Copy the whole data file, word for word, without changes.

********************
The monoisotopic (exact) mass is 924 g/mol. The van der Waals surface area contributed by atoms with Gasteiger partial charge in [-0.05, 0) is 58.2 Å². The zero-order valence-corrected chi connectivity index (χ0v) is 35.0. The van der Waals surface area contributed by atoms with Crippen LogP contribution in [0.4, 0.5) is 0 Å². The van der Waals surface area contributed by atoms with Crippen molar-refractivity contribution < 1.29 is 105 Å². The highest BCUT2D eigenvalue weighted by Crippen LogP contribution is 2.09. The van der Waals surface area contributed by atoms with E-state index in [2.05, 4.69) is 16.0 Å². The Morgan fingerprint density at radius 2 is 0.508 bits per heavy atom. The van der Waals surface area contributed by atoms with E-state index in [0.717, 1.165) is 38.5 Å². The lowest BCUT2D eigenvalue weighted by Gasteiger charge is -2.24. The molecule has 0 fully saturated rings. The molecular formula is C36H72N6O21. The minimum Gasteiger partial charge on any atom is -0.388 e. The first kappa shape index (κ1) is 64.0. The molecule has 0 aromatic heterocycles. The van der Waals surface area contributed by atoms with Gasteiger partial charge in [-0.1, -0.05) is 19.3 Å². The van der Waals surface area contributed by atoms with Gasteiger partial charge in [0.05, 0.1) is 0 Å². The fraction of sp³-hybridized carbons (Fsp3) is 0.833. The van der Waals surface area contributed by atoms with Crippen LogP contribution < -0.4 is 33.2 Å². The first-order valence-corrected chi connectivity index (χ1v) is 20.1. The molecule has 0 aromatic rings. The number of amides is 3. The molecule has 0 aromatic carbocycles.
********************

The monoisotopic (exact) mass is 924 g/mol. The van der Waals surface area contributed by atoms with Gasteiger partial charge in [-0.05, 0) is 58.2 Å². The zero-order valence-corrected chi connectivity index (χ0v) is 35.0. The van der Waals surface area contributed by atoms with Crippen LogP contribution in [0.4, 0.5) is 0 Å². The van der Waals surface area contributed by atoms with Crippen molar-refractivity contribution < 1.29 is 105 Å². The highest BCUT2D eigenvalue weighted by Crippen LogP contribution is 2.09. The van der Waals surface area contributed by atoms with E-state index in [2.05, 4.69) is 16.0 Å². The Morgan fingerprint density at radius 2 is 0.508 bits per heavy atom. The van der Waals surface area contributed by atoms with E-state index in [0.717, 1.165) is 38.5 Å². The lowest BCUT2D eigenvalue weighted by Gasteiger charge is -2.24. The molecule has 0 fully saturated rings. The molecular formula is C36H72N6O21. The minimum Gasteiger partial charge on any atom is -0.388 e. The first kappa shape index (κ1) is 64.0. The molecule has 0 aromatic heterocycles. The van der Waals surface area contributed by atoms with Gasteiger partial charge in [-0.1, -0.05) is 19.3 Å². The van der Waals surface area contributed by atoms with Gasteiger partial charge in [0.05, 0.1) is 0 Å². The fraction of sp³-hybridized carbons (Fsp3) is 0.833. The van der Waals surface area contributed by atoms with Crippen LogP contribution < -0.4 is 33.2 Å². The first-order valence-corrected chi connectivity index (χ1v) is 20.1. The molecule has 0 aromatic rings. The number of amides is 3. The molecule has 0 aromatic carbocycles.